Vitae of Saint Bernard was written to promote Bernard's sainthood and may have been idealised. Effectively, as Bernard was canonized by Pope Alexander III as soon as 18 January 1174, so only 20 years after his death. What do the Vitae tell us about his views, convictions and way of life?
Bernard seems to have been a very stubborn man, focussed only on the salvation of his own soul and those of others.That is the reason that he considered knigths, who's souls were condamned any way because of their brutal profession, had only a chance of redemption when they fought the good cause for Christ. So firstly he provided the Templars with a mainly monastic Rule (1129), in that way literally bringing them under control.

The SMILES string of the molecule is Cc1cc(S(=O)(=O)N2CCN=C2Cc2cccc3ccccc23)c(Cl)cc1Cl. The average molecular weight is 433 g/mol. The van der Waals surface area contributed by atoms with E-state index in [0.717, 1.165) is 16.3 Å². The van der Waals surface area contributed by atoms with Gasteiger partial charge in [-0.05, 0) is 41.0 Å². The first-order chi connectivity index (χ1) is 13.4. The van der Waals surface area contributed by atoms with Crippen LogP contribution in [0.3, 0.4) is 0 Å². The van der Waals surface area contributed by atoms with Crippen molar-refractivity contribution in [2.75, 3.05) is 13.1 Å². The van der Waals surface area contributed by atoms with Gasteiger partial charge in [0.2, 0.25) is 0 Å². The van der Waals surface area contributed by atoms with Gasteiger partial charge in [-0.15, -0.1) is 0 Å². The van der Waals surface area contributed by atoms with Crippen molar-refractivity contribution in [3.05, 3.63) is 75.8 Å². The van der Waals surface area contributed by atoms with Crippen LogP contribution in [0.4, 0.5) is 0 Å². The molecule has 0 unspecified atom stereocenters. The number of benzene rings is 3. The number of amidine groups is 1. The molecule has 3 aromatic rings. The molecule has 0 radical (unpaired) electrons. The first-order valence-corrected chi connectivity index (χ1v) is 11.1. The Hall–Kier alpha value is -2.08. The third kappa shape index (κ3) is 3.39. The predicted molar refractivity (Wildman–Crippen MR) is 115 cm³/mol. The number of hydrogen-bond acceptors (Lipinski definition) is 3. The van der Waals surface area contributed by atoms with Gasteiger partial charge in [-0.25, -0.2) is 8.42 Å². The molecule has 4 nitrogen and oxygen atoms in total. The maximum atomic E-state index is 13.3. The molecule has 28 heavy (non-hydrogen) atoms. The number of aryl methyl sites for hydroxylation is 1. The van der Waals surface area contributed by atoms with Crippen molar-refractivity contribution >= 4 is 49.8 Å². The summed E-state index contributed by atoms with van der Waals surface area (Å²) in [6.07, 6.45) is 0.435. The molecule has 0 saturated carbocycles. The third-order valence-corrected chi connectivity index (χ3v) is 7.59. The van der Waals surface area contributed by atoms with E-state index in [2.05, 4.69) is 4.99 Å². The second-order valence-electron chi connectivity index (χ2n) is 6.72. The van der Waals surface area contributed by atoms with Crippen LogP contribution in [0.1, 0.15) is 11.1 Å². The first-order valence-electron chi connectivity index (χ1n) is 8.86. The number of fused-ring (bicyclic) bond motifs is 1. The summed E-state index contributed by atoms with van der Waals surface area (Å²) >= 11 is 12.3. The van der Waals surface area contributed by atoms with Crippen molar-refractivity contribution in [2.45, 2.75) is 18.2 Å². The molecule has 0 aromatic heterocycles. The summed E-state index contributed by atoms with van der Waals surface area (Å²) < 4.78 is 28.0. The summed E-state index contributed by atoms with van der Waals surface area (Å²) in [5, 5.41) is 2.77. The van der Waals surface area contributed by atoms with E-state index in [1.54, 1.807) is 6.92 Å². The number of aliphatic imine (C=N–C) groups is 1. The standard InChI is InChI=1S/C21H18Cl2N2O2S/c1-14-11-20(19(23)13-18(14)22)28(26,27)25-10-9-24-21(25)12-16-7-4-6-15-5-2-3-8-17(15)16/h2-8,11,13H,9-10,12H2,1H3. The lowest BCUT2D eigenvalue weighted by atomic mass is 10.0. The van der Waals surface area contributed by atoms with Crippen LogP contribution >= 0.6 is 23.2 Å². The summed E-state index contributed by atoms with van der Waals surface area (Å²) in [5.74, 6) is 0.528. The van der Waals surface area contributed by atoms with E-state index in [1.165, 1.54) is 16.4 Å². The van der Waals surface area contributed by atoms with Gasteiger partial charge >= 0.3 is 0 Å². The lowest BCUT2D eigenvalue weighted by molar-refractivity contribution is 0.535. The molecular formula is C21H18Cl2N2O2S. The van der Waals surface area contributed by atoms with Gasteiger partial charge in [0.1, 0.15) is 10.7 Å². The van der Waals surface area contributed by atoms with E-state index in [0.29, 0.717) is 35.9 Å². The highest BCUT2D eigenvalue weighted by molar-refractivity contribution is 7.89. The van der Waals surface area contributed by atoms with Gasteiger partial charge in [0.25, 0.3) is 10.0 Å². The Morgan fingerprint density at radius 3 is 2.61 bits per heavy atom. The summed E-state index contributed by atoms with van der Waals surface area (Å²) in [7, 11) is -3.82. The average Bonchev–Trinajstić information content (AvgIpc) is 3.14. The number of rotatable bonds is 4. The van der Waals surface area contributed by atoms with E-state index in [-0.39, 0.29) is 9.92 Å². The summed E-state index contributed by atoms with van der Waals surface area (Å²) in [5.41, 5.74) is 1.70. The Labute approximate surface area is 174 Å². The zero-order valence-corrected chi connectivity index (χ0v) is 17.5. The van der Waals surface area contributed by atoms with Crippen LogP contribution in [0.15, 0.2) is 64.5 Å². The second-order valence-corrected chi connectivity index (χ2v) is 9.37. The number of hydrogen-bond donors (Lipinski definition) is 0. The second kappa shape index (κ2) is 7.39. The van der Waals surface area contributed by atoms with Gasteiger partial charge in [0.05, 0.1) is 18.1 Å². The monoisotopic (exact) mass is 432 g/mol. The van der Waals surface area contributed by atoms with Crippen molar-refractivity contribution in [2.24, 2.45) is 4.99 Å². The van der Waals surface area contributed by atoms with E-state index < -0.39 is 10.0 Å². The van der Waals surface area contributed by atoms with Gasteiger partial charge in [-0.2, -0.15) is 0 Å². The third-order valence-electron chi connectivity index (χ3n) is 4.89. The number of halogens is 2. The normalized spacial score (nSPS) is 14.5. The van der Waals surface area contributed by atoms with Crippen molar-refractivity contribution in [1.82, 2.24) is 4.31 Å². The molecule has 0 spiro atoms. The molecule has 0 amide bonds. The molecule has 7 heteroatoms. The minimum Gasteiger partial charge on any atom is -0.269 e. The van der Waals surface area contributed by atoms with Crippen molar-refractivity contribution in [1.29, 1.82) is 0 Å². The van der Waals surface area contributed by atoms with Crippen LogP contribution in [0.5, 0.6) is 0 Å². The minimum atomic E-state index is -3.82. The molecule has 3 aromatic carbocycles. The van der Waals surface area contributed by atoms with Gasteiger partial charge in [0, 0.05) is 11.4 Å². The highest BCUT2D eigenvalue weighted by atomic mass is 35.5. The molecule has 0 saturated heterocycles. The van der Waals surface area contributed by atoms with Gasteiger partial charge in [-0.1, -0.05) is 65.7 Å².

Then, after much hesitation, he wrote "In Praise of the New Knighthood" (about 1136), in which he compared the Knights Templar with the regular knights of the age. He criticized the ordinary knights for their vanity, wanton violence, and pointlessness. In contrast, he praised the Templars as noble, following a higher calling, fearless, and holy, in that way at least working on the salvation of their otherwise lost souls. In that he condoned and even supported the Knights Templar. That lead in turn to wide support in circles of nobility and the (partly also militarized) clergy, and in consequence many mainly landed donations and new recruits from those circles.
For the Vitae in French go to this site. Illustration: Bernard exorcising a possession, altarpiece by Jörg Breu the Elder, c. 1500, source: Wikipedia
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